I have spent 7 years doing practically no exercise at all and eating all the crap I wanted. Weird thing is that during all this time I have been pretty muscular.

Recently I started doing some cycling and the following day after the first session (which lasted like 8 minutes and left me exhausted) I noted that my muscles where like soother, like if they had gotten bigger.

I Have continued exercising, and I have kept seeing this. After cardio I am more toned, if I do no exercise like for 5 days or so muscle tone drops, but after another session it gets toned back.

I had always heard that cardio wasn't good for muscle building. So, why does this happen to me and until when will my over-all muscle tone improve with solely cardio?

2 Answers 2


The acute effect of exercising (any type of exercise) is that the muscles become engorced with blood. This serves to increase oxygenation, remove metabolites, deliver nutrients and anabolic hormones. A muscle that is engorged is, obviously, larger and tighter than one that is not. This is the reason behind your "toned" muscles". Another thing that happens during muscle contractions is that the neural imput it recieves increases. This has the effect of an increased post-exercise tonus; tonus is when a proportion of the muscle is contraccting, even in the absense of force production. This is another reason why your muscles feel harder after exercising, but this effect also disappears after a couple of days (even faster with warm showers and massages).

Basically, there is no change in the structure of your muscles the way you train. You exercise, and then wait for the effects to completely disappear before training again. In order to progress, you must stress your body. I would suggest you read up on "supercompensation". This is called the one-factor model of training and is kind of outdated, but still very similar to the more accepted two-factor model of training. However, unless you plan on becoming a professional, there is a minimal difference as far as results go.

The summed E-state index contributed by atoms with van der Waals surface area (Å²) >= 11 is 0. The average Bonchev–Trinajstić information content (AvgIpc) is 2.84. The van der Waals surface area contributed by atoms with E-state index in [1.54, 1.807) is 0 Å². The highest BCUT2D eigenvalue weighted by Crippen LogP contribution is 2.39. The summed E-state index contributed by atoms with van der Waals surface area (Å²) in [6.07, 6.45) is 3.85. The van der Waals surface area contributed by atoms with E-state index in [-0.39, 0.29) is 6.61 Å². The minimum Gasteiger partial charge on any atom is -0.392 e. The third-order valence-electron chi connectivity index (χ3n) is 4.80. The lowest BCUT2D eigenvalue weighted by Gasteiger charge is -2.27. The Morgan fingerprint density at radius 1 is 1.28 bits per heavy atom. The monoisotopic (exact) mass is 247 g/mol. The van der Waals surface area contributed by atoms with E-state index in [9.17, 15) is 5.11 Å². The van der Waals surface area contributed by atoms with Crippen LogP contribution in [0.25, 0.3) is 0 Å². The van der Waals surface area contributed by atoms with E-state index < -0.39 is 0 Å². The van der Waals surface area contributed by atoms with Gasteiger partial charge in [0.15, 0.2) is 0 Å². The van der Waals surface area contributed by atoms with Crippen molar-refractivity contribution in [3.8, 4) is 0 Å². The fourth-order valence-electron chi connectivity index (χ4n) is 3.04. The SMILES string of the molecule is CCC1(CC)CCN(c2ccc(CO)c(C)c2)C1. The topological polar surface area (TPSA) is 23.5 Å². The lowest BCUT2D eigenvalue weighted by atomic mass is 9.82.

On another note, I see that there are a couple comments about toning for the previous answer to this question.

"Toning is a myth" - Yes, in the sense that people portray it. Toning will not increase your fitness markedly, nor will it get your muscles stronger or harder. What people refer to when talking about toning is when slow twitch muscle fibers undergo sarcoplasmic hypertrophy. So, in one way, performing low weight/high rep exercise can increase muscle cross section area. It will not however increase strength. Also, the hypertrophic potential of slow twitch muscle fibers is much lower than that of fast twitch fibers. Aiming to get "toned", in the sense that people do, is a waste of time. Classical body building methods, medium weight/medium reps, are more efficient.


Resistance training for toning (aka endurance lifting) is used for toning muscles. There may exist a formal definition somewhere, but I like to think of it as

low resistance, high repetitions. 

So, when a person runs marathons, lifts low amounts of weight with high repetitions, or uses an exercise bike on a light setting for a long time, they are toning. Yes, cardio is the primary workout for running the marathon and exercise bike, but they are still toning the muscles that are being worked.

That was a practical example. I left my physiological definition of what happens to slow twitch and fast twitch fibers in my other pants pocket.

Exercising is a hobby of patience, so if you want to stay 'toned' for longer than a week your going to have to keep up a lifestyle of exercising for quite some time.

  • but i see muscles that arent used in biking, such as pecs, toning, how does that fit in what u said
    – user7882
    Commented Feb 18, 2014 at 20:07
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    Toning is a myth. You don't become tone from necessarily and specifically partaking in endurance lifting. Your muscular endurance will increase but you can only increase muscular definition by lowering your body fat %. Commented Mar 20, 2014 at 16:45
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    @ChristopherBruce not true. I didn't speak on lowering body fat b/c it wasn't part of his question, but lowering body fat is how you see your muscular tone, not how you achieve it. Case in point are skinny people with little to no muscular definition, commonly called skinny fat people although they may not necessarily be one in the same.
    – MDMoore313
    Commented Mar 20, 2014 at 16:53
  • @user7882 haha you are experiencing the Rippetoe Novice Effect, riding a bike made your bench press go up :-) Not quite, but read it anyway, your body likes symmetry too.
    – MDMoore313
    Commented Mar 21, 2014 at 14:29
  • @BigHomie: Like ChristopherBruce I was under the impression that muscle 'tone' is a myth to sell little plastic dumbbells. Can you point me in the direction of some articles on muscle tone and how it's possible to change it?
    – user8119
    Commented Apr 20, 2014 at 9:38

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